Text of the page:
“Ruling the world with their fast fashion segment, H&M, Zara and Forever 21 have been faring high on being affordable, trendy and disposable. Of late, a new phenomenon is being witnessed owing to the festive season wherein shoppers—especially millennials, the target group for fast-fashion brands —are increasingly looking for clothes made of higher-quality materials or they are keeping their existing clothes longer. Some are even seeking apparel that’s been reused or recycled.”
Ruling the world with their fast fashion segment, H&M, Zara and Forever 21 have been faring high on being affordable, trendy and disposable. Of late, a new phenomenon is being witnessed owing to the festive season wherein shoppers—especially millennials, the target group for fast-fashion brands —are increasingly looking for clothes made of higher-quality materials or they are keeping their existing clothes longer. Some are even seeking apparel that’s been reused or recycled.
More than 14 per cent of US consumers looked for apparel and accessories made from natural materials in 2016, up from 12.9 per cent last year, says a Euromonitor International survey. Shoppers looking for clothes that were reused or recycled rose 2 per cent this year. And more millennials looked for ‘sustainably produced’ apparel and accessories than any other age group. This shift to so-called sustainable clothing is a warning sign for the fashion industry that wants consumers to rapidly change styles and move on to the next hot trends.
Holiday trend for 2016
The challenge may come earlier than big retail chains expect. Consumers are more willing to shop at niche, smaller companies this season, according to Deloitte LLP. Some of these retailers tout sustainable premiums for longer-lasting, higher-quality products—think, Zady or Everlane. But fast-fashion companies are trying to respond. In 2013, H&M launched a worldwide garment-collecting initiative encouraging consumers to reuse and recycle their clothes. The chain also sells a ‘conscious collection,’ a clothing line created entirely from sustainable materials. Zara launched its first sustainable line, Join Life, in September. The collection consists of simpler designs and clothing made from recycled wool, organic cotton and Tencel—a fabric that includes regenerated wood.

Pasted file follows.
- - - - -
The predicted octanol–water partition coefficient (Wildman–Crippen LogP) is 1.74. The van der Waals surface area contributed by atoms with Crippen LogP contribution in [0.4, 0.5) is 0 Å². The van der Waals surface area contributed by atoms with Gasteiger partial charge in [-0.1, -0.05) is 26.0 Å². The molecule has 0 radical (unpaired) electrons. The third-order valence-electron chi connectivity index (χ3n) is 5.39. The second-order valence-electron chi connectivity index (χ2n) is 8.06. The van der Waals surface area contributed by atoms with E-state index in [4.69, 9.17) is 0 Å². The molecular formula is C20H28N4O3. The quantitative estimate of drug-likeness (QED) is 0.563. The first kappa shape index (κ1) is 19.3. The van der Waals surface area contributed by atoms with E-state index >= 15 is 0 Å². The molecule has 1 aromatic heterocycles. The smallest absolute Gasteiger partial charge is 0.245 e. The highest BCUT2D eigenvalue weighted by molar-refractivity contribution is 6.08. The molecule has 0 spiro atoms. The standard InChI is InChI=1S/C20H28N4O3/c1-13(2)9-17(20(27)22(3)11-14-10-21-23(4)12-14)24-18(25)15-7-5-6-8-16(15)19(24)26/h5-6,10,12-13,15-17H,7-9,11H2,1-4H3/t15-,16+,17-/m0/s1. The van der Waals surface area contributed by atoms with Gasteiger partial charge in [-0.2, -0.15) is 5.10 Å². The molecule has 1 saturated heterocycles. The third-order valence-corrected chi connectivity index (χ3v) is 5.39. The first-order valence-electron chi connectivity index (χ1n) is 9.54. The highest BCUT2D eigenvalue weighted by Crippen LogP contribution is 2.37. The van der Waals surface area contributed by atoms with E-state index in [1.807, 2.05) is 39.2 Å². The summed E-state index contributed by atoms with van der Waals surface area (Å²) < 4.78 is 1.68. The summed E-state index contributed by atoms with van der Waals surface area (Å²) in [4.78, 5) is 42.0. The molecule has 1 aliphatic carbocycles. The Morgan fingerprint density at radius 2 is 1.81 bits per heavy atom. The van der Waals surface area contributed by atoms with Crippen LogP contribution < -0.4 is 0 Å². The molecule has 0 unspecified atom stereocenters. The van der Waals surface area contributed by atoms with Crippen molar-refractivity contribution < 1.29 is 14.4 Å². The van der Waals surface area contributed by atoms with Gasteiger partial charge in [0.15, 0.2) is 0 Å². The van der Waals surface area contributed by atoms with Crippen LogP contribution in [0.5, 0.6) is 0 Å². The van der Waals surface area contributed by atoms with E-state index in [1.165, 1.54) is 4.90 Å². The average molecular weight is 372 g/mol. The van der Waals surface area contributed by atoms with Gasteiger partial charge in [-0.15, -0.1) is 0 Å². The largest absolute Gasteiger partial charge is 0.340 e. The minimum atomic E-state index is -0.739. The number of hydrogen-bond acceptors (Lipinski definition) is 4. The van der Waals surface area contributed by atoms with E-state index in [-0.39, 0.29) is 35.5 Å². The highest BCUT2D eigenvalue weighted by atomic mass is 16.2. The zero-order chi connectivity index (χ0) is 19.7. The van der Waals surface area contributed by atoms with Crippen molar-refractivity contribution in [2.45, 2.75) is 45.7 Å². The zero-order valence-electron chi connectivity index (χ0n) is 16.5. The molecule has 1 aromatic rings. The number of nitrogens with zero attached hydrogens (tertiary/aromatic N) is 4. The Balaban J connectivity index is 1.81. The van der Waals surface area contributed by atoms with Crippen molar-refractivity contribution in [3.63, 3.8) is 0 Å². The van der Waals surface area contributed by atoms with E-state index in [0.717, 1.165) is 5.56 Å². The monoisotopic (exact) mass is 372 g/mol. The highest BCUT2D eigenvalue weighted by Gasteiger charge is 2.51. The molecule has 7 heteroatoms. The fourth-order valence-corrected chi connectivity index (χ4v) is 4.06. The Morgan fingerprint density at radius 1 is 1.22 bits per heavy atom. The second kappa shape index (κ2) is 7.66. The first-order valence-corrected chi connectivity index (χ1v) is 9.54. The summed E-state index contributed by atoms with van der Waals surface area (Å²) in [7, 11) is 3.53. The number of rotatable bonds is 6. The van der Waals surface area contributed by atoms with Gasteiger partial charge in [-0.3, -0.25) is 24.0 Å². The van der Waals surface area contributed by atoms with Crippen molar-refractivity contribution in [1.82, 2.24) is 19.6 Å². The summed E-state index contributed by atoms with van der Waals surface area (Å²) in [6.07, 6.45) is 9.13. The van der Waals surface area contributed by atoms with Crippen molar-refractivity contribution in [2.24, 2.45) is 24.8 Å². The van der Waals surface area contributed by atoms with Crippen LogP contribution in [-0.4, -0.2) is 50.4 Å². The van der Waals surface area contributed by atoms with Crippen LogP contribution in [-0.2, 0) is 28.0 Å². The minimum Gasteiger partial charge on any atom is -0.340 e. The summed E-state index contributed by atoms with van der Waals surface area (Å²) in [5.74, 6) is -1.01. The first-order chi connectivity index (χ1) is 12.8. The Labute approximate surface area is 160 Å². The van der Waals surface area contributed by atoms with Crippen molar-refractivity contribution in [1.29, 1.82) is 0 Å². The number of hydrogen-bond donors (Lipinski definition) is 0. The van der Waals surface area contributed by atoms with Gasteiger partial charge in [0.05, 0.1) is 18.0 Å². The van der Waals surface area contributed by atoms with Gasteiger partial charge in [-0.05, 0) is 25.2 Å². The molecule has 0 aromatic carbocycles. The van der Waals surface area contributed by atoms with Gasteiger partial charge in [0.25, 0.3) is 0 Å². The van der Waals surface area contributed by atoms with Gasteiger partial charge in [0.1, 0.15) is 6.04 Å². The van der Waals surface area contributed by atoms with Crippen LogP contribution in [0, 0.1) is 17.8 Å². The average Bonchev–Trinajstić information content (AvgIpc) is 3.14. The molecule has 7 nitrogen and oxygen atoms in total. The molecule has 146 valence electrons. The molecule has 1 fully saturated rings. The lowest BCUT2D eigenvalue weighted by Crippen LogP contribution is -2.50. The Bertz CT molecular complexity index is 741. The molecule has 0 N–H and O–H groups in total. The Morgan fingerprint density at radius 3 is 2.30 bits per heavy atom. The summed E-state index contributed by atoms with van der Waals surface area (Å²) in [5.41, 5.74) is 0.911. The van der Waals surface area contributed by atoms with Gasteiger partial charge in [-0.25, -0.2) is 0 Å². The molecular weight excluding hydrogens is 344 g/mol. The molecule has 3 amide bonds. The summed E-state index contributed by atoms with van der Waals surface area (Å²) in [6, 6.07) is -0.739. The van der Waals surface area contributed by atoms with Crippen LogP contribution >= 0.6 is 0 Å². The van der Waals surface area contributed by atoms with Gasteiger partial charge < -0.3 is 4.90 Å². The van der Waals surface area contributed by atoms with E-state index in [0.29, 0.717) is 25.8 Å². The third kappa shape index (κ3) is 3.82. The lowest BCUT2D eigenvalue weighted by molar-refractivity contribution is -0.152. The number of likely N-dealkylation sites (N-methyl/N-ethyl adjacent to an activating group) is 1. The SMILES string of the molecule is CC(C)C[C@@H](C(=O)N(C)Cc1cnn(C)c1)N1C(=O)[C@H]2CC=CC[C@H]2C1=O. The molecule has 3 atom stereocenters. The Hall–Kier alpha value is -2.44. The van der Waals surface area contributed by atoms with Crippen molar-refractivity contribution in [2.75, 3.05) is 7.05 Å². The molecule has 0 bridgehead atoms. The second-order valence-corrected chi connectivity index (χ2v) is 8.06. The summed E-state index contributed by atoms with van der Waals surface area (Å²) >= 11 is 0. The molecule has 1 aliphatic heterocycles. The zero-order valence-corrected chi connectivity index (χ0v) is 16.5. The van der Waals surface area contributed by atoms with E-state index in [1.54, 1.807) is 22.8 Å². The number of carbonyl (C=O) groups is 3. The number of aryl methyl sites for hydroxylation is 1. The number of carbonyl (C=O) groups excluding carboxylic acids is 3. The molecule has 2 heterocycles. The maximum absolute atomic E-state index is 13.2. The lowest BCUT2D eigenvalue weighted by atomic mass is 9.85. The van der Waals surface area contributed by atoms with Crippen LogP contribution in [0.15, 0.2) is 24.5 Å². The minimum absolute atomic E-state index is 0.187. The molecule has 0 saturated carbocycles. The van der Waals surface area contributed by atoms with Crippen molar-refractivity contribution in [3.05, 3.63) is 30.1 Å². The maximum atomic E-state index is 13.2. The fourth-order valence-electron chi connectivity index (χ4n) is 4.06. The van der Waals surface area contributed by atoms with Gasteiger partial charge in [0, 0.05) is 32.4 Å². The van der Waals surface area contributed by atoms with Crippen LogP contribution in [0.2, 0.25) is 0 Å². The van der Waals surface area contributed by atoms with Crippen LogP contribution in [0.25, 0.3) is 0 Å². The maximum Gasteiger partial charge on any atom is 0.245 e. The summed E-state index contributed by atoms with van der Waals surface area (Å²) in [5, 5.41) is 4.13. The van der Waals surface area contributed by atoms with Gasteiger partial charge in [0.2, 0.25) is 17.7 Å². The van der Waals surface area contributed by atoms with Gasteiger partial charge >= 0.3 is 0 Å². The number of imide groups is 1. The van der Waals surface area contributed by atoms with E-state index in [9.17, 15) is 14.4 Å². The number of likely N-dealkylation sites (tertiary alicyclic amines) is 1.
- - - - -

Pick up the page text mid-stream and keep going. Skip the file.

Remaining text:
Though companies have already started, these pieces make up just 1.5 per cent of Zara’s assortment and 3.5 per cent of H&M’s, said Emily Bezzant, head analyst at the fashion-tracking firm Edited. And the very nature of high-turnover fast-fashion companies strikes many as unsustainable, she said. According to experts, fast fashion and sustainability can’t go hand in hand. The biggest challenge for retailers will be to make sustainable products affordable and accessible to millennials.
There has been some progress toward that end. H&M’s Conscious Collection has an affordable median price of $17.99. At Zara’s Join Life line, a basic strappy top cost $9.90—the same as their main line. Lowering prices for sustainable collections would help these businesses stay relevant, as most consumers shop at H&M and Zara because of the cheap price tags.
Recycling makes perfect sense
Christina Kim, a designer, highlighted, it’s actually been more economical for her to use recycled scraps to make her clothing. Kim founded Los Angeles-based Dosa after moving from Seoul. Her idea started in West Bengal, where she began collecting old saris to incorporate into new designs.
Kim tracked her expenses in both regular and recycled production. She found that when using recycled fabric, she was able to spend less on materials—but had to shell out significantly more for labour. With traditional clothing production, 40 per cent of her expenses went to materials, 53 per cent to labour, and 7 per cent to shipping and other duties. With a recycled production, Kim spent 14 per cent on materials, 81 per cent on labour, and 5 per cent on shipping and duties.
The big companies are taking steps in a similar direction. H&M, for instance, has started minimising waste during textile production. Any leftover material or post-manufacturing waste is recycled into new materials such as recycled wool or recycled cotton by H&M.